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Why Don't Penguins' Feet Freeze?: And 114 Other Questions Paperback – June 5, 2007
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"Warlight" by Michael Ondaatje
A dramatic coming-of-age story set in the decade after World War II, "Warlight" is the mesmerizing new novel from the best-selling author of "The English Patient." Learn more
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From Publishers Weekly
A sequel of sorts to the bestselling Does Anything Eat Wasps?, this compilation of readers' questions and answers published in "The Last Word" column of New Scientist Magazine prove there really is no such thing as a stupid question: reader questions "Why is nasal mucus often green?"; "Why doesn't superglue stick to the inside of its tube?"; "Why is red meat red and white meat white?"; and "What time is it at the North Pole?" all draw serious consideration from their fellow readers, as well as personal stories, myths, jokes and even a poem (on why the sea is salty). Readers will learn that helium atoms are small enough to diffuse through the elastic material of a balloon, which is why balloons deflate; they'll also learn how to hypnotize a mynah bird and why "fish don't fart"; the conflagration of trivia, knowledge, anecdote and humor should entertain just about anyone.
Copyright © Reed Business Information, a division of Reed Elsevier Inc. All rights reserved.
The latest collection of "Last Words" columns from New Scientist magazine, in which experts in various fields responds to readers' questions, is entertaining and enlightening. Sorted into several categories--"Our Bodies," "Weird Weather," etc.--the questions deal mainly with everyday matters. Why do we sneeze when we emerge from the shade into the light? (Theories vary.) Why do our knuckles make that sound when we crack them? (Bubbles of nitrogen gas popping in the joints.) Why do we cry when we slice an onion? (Amino acids are released into the air, acting as an irritant.) We learn a lot of interesting stuff, and it's surprising how many common questions have no definitive answer: for example, hot water either does or does not freeze faster than cold water, depending on whom you listen to. Trivia nuts, especially fans of the earlier book Does Anything Eat Wasps? (2006),not to mention David Feldman's long-running Imponderables series, will eat this one up. David Pitt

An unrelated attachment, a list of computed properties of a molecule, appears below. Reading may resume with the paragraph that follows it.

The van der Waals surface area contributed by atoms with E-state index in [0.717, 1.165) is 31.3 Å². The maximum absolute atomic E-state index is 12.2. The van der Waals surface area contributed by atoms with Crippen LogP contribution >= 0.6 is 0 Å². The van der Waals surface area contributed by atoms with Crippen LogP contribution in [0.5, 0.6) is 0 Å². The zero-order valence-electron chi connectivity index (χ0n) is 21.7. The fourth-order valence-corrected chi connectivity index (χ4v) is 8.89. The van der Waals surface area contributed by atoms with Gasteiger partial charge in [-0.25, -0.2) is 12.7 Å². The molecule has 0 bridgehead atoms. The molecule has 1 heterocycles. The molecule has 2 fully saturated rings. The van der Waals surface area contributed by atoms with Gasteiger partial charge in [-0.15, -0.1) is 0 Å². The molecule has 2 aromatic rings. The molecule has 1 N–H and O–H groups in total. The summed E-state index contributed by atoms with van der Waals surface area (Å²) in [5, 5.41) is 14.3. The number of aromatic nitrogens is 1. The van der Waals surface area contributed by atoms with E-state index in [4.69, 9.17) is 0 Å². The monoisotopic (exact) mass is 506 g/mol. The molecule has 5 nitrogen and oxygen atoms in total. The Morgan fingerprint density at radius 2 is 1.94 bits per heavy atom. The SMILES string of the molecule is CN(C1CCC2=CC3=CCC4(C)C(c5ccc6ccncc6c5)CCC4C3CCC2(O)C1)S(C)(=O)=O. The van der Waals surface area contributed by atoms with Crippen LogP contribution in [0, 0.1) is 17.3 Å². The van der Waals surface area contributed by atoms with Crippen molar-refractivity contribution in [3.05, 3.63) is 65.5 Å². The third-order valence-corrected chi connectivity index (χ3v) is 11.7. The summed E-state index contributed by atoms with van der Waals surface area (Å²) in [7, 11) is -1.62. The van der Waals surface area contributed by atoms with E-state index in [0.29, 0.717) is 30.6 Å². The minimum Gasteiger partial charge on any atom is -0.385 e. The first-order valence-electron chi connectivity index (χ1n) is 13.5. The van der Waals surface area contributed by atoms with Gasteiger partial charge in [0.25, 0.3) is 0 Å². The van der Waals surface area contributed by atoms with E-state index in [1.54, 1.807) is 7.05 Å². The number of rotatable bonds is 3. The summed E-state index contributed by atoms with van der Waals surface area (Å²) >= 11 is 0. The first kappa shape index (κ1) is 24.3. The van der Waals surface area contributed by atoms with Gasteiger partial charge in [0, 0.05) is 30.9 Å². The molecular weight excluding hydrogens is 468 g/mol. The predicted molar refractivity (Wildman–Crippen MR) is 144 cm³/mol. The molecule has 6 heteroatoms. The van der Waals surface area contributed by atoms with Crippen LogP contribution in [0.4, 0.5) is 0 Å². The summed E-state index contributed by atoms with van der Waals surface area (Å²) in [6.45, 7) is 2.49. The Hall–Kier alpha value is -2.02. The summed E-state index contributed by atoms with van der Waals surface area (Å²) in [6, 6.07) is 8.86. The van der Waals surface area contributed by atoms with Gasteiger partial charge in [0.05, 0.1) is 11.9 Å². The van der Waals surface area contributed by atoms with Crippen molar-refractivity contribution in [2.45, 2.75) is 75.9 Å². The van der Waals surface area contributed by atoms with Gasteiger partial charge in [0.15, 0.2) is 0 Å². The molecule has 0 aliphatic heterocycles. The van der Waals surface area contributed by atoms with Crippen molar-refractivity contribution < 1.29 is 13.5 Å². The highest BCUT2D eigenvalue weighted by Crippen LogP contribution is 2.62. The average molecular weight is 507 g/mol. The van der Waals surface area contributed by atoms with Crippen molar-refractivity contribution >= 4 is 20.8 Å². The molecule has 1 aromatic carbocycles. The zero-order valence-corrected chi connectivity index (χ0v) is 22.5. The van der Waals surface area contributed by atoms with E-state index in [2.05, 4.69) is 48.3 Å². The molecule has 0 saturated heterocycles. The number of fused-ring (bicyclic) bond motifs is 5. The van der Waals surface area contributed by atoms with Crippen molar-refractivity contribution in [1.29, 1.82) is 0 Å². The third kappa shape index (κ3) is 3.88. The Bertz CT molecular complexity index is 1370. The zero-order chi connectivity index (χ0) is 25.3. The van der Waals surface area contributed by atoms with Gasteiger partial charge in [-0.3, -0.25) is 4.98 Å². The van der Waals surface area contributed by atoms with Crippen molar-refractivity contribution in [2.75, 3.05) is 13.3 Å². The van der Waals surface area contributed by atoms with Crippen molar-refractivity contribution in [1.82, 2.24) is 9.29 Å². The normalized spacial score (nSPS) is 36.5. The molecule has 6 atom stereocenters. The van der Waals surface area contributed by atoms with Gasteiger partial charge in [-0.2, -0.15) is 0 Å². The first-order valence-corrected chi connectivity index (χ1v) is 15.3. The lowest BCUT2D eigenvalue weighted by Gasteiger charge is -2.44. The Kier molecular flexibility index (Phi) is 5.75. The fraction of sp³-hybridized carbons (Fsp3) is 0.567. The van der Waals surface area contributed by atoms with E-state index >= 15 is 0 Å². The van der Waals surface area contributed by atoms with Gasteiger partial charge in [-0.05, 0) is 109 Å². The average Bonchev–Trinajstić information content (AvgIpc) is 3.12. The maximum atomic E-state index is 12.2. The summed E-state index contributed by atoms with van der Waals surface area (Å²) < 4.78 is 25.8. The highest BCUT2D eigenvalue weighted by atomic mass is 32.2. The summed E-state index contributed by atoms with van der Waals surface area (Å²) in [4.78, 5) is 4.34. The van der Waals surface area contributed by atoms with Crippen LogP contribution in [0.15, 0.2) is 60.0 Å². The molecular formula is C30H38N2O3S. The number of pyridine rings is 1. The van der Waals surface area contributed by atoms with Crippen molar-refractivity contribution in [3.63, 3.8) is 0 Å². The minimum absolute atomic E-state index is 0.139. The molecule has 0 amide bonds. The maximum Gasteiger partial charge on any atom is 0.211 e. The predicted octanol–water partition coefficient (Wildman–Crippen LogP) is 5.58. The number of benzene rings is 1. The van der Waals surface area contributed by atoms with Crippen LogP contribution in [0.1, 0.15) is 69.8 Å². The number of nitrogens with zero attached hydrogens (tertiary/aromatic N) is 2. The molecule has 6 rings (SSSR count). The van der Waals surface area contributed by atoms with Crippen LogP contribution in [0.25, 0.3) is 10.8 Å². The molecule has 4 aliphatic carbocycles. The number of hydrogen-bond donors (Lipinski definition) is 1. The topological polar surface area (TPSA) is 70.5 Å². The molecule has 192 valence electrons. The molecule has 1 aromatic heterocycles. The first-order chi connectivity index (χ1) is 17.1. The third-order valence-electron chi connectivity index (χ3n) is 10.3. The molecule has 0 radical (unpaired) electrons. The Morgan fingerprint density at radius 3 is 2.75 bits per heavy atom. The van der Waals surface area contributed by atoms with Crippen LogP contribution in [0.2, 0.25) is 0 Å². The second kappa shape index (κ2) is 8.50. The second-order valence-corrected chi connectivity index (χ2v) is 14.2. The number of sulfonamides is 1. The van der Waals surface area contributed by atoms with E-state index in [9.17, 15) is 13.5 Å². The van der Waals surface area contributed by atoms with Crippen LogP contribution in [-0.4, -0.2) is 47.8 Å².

Copyright © American Library Association. All rights reserved
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This book consists of nine chapters covering our bodies, feeling OK, plants and animals, food and drink, domestic science, our planet and universe, weird weather, troublesome transport and, for questions that don't fit easily into any of those categories, best of the rest. Note that these chapter headings are slightly different from the previous volume. Two new ones (feeling OK, food and drink) have been added while our planet and universe are combined in one chapter here.
The question that gives the book its title provoked some very good answers explaining how penguins cope with life in the Antarctic, but there`s a more interesting (at least to me) penguin question elsewhere in the book. If polar bears and penguins swapped places, could they survive. The answer seems to be that polar bears would survive in the Antarctic but they would devastate the eco-system and penguins would be particularly vulnerable. Penguins might be capable of surviving in those parts of the Arctic where there are no polar bears, but there's another species that would make their life difficult - us. Attempts to establish northern penguin colonies have failed because people couldn't co-exist with them.
Another question that particularly grabbed my attention was what the time is at the North pole. It sounds easy but of course it isn't, since the pole is on Earth's axis and therefore not in any particular time zone. A variety of answers are supplied, some serious, some not. One of the serious answers explains how it would be possible, using astronomy, to set up some kind of clock, summing that you didn't take a clock or watch with you. One of the less serious answers points out that Father Christmas lives there and, it being in no particular time zone, explains how he is able to deliver all his presents so quickly. Another answer suggests that the North Pole is the true spiritual home of all politicians, because the time can be whatever you want.
The variety of the questions asked and the answers provided is incredible, although I confess that I wouldn't have actually considered asking most of these questions. While this book provides very informative answers, I suspect that you'll have most fun with it if you share it with family and friends.
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by the way if you have not read that book